THIS is the time to begin bettering fisheries management — before it becomes more than an economic problem.
This was the sentiment of panelist Bubba Cook at a public lecture earlier this week at USP's Marine Campus. Mr Cook, who represented the World Wildlife Fund (WWF) on the panel, said it was a "luxury" that at present the tuna issue was an economic one and not a biological one, and that a combined regional effort was paramount.
"We're in a situation where we have issues with increased capacity in the region and we're figuring out ways to deal with that increased capacity and it basically boils down to political will," Mr Cook said.
"Fiji has shown that political will by reducing the licence numbers here in Fiji's waters. But reducing it by five or 10, while it's positive and it's great we also have to consider the fact that there are over 3000 vessels fishing in this region."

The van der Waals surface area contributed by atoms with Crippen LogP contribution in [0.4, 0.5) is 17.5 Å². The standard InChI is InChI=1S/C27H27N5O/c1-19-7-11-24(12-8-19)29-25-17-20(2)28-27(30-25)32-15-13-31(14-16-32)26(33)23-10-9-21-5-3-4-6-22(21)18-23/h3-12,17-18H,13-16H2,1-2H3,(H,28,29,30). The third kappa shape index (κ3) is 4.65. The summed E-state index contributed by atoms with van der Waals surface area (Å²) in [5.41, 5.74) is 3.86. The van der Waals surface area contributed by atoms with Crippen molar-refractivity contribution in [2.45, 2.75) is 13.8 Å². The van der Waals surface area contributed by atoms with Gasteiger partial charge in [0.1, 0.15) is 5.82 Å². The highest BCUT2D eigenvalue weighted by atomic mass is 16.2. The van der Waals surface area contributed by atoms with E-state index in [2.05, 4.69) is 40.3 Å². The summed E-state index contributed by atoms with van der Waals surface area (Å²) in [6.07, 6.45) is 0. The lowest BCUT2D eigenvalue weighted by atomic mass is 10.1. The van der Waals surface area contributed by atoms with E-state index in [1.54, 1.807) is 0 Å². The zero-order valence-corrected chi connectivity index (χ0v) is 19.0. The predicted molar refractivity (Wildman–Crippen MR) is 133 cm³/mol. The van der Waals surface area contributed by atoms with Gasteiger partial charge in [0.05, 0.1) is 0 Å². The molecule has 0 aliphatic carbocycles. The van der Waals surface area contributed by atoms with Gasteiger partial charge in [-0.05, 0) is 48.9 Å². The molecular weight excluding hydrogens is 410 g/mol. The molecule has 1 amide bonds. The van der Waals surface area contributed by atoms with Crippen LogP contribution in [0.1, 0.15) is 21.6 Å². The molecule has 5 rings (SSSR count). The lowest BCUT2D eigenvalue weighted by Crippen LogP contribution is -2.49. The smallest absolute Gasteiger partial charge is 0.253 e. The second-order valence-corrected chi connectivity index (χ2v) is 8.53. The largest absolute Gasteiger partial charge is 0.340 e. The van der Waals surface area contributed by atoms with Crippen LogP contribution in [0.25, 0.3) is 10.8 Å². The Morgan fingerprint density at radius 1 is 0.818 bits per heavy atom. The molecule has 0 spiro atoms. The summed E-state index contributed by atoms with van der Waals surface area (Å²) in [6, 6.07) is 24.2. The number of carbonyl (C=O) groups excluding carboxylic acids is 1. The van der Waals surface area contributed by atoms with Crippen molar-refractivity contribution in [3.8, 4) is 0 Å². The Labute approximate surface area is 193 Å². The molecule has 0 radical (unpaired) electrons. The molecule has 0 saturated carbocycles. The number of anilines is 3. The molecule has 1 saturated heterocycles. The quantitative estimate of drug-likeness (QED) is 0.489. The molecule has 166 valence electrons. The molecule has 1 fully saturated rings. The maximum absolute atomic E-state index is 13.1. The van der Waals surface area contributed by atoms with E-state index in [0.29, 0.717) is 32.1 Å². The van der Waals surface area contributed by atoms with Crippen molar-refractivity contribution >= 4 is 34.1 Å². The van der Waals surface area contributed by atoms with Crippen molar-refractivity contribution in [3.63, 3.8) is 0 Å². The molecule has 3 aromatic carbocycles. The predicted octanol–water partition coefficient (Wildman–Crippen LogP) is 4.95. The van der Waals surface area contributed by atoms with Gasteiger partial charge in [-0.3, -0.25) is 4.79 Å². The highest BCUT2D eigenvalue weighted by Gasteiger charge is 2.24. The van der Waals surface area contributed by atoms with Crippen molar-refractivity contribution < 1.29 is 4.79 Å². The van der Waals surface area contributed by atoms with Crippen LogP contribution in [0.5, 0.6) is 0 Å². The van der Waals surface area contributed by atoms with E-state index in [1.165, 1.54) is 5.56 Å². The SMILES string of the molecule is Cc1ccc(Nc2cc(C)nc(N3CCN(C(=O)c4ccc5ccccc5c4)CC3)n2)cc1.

He said a regional effort to insist that the Western and Central Pacific Fishing Commission (WCPFC) tackle the problem now was necessary.
"And that's going to take everyone at this table and everyone in this room lobbying the appropriate people to make that happen because it's not going to happen otherwise. It's going to take the collective will of the people in this region and the people behind this table to push the WCPFC to take this issue further instead of ignoring it at the WCPFC meetings like it has for the last two years."